Friday, May 18, 2007

What I learned from Barnes & Noble and The Mark of Ran

Today has sucked. Way too busy, so no time for a big links post. All I got for ya is a pirate novel update.

I've had Paul Kearney's The Mark of Ran (the first book in his Sea Beggars series) on my To Read list for a while now, but hadn't gotten around to it yet. Yesterday, a friend sent me a link that linked to this announcement on Kearney's message board: "Things have been rather busy as regards the future of the Sea Beggars series. I'm sorry to say that sales of both books have not been brilliant, both in the UK and the US, and so both the UK and US publishers have decided to pull the plug on the series. In the conventional sense, there will be no more books..."

He goes on to talk about his plans for the series and his feelings about the publishing business and it's heart-breaking. It also adds to my thoughts from a couple of weeks ago about the viability of publishing a pirate novel.

My friend's reason for sending me the link was to get me to go buy The Mark of Ran and review it here in hopes that if enough people did that, maybe we could get some kind of buzz going for it and save the series. And because my friend asked, I was happy to scoot over to Barnes & Noble on my way home last night and pick up a copy. Only guess what? No copies. Which is really the problem, isn't it?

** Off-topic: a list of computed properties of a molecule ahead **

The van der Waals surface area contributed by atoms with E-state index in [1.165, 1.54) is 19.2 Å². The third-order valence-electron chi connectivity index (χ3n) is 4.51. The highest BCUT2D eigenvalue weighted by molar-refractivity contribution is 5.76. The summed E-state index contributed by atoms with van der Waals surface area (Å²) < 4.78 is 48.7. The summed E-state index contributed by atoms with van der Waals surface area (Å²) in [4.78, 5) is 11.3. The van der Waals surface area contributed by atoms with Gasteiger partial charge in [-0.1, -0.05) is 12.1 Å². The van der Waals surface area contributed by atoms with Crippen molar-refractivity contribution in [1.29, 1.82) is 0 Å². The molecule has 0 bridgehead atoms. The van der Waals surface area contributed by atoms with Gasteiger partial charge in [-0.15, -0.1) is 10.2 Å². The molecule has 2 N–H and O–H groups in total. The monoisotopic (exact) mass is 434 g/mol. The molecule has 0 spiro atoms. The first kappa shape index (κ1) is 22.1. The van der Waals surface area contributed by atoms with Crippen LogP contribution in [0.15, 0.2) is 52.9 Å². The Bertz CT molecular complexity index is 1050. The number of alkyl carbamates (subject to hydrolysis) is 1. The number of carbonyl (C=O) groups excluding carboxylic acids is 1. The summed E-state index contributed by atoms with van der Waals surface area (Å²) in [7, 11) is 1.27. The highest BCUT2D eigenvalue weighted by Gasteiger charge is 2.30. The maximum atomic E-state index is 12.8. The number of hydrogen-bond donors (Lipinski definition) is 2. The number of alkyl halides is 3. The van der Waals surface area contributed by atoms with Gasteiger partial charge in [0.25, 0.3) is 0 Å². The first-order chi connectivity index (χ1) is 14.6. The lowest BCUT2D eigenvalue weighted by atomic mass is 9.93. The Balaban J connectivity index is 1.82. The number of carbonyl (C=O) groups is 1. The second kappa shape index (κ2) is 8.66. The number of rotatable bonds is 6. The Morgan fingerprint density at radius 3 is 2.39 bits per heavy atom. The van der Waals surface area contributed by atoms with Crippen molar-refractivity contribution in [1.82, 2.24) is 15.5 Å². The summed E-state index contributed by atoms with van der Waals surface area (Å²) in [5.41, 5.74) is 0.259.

It's not that the book's sitting on the bookstore shelf and no one's buying it. It's that the bookstore didn't buy any copies. Or, if it did, they didn't sell so now they've been sent back to the publisher. It sucks.

And it again brings up the question: considering how popular the Pirates of the Caribbean movies are, why aren't pirate novels selling? The closest answer I can come up with is that there's no crossover appeal. Just like everyone who likes the Spider-Man movies doesn't go looking for their nearest comic book store, people who like Pirates of the Caribbean aren't necessarily going to go looking for novels that are similar to it. First of all, the novels wouldn't have Jack Sparrow in them, and Jack -- or Johnny Depp anyway -- is the big attraction with the Pirates movies. Sure, there's a small group of pirate fans (like me) who'll eat up whatever piratey goodness you put in front of them, but they're a niche market.

Barnes & Noble did have a whole display of pirate books right on the main aisle between the front entrance and the Starbucks in the center of the store. All of it was non-fiction. You'd think that Mark of Ran and Crystal Rain would've gone nicely on that display, but nope. And honestly, I'm not complaining. I'm just making an observation that I can hopefully learn from. I don't blame Barnes & Noble. Obviously, it's in their best interest to sell books and for whatever reason, they don't think that pirate fiction, even old pirate fiction that they publish themselves, will sell off of that display. I don't get it, but I accept it.

And part of accepting it means that I've got to lay off Le Corsaire for now. It's time to think about something else as a first novel. 'Cause like I said before: lots of other ideas.

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